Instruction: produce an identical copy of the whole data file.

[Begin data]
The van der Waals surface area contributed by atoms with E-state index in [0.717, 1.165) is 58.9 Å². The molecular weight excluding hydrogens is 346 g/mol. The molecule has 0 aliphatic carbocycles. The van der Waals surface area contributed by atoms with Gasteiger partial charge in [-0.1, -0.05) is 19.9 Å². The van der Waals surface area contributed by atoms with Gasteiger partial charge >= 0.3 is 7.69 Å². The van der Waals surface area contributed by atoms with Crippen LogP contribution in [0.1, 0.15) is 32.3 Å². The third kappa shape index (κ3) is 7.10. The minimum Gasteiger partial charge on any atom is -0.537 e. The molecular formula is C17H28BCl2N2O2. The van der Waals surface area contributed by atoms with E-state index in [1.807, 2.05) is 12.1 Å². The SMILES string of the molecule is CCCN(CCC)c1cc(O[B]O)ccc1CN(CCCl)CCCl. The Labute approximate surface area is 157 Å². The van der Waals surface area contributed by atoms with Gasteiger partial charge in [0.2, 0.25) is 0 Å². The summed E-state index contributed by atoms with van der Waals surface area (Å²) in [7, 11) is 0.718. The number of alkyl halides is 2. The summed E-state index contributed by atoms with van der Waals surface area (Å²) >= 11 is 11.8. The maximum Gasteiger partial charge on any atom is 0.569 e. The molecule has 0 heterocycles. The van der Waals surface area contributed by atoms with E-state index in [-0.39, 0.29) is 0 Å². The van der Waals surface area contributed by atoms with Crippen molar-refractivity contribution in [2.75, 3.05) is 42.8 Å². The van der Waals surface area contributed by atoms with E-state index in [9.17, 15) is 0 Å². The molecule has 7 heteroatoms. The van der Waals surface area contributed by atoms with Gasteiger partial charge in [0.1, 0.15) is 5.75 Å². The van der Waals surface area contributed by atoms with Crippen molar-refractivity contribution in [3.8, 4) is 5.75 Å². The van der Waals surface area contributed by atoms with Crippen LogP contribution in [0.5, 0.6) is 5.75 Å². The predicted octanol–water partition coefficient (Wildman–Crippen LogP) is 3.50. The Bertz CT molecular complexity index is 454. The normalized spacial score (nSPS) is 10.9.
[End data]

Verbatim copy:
The van der Waals surface area contributed by atoms with E-state index in [0.717, 1.165) is 58.9 Å². The molecular weight excluding hydrogens is 346 g/mol. The molecule has 0 aliphatic carbocycles. The van der Waals surface area contributed by atoms with Gasteiger partial charge in [-0.1, -0.05) is 19.9 Å². The van der Waals surface area contributed by atoms with Gasteiger partial charge >= 0.3 is 7.69 Å². The van der Waals surface area contributed by atoms with Crippen LogP contribution in [0.1, 0.15) is 32.3 Å². The third kappa shape index (κ3) is 7.10. The minimum Gasteiger partial charge on any atom is -0.537 e. The molecular formula is C17H28BCl2N2O2. The van der Waals surface area contributed by atoms with E-state index in [1.807, 2.05) is 12.1 Å². The SMILES string of the molecule is CCCN(CCC)c1cc(O[B]O)ccc1CN(CCCl)CCCl. The Labute approximate surface area is 157 Å². The van der Waals surface area contributed by atoms with Gasteiger partial charge in [0.2, 0.25) is 0 Å². The summed E-state index contributed by atoms with van der Waals surface area (Å²) in [7, 11) is 0.718. The number of alkyl halides is 2. The summed E-state index contributed by atoms with van der Waals surface area (Å²) >= 11 is 11.8. The maximum Gasteiger partial charge on any atom is 0.569 e. The molecule has 0 heterocycles. The van der Waals surface area contributed by atoms with E-state index in [-0.39, 0.29) is 0 Å². The van der Waals surface area contributed by atoms with Crippen molar-refractivity contribution in [2.75, 3.05) is 42.8 Å². The van der Waals surface area contributed by atoms with E-state index in [9.17, 15) is 0 Å². The molecule has 7 heteroatoms. The van der Waals surface area contributed by atoms with Gasteiger partial charge in [0.1, 0.15) is 5.75 Å². The van der Waals surface area contributed by atoms with Crippen molar-refractivity contribution in [3.8, 4) is 5.75 Å². The van der Waals surface area contributed by atoms with Crippen LogP contribution in [0.5, 0.6) is 5.75 Å². The predicted octanol–water partition coefficient (Wildman–Crippen LogP) is 3.50. The Bertz CT molecular complexity index is 454. The normalized spacial score (nSPS) is 10.9.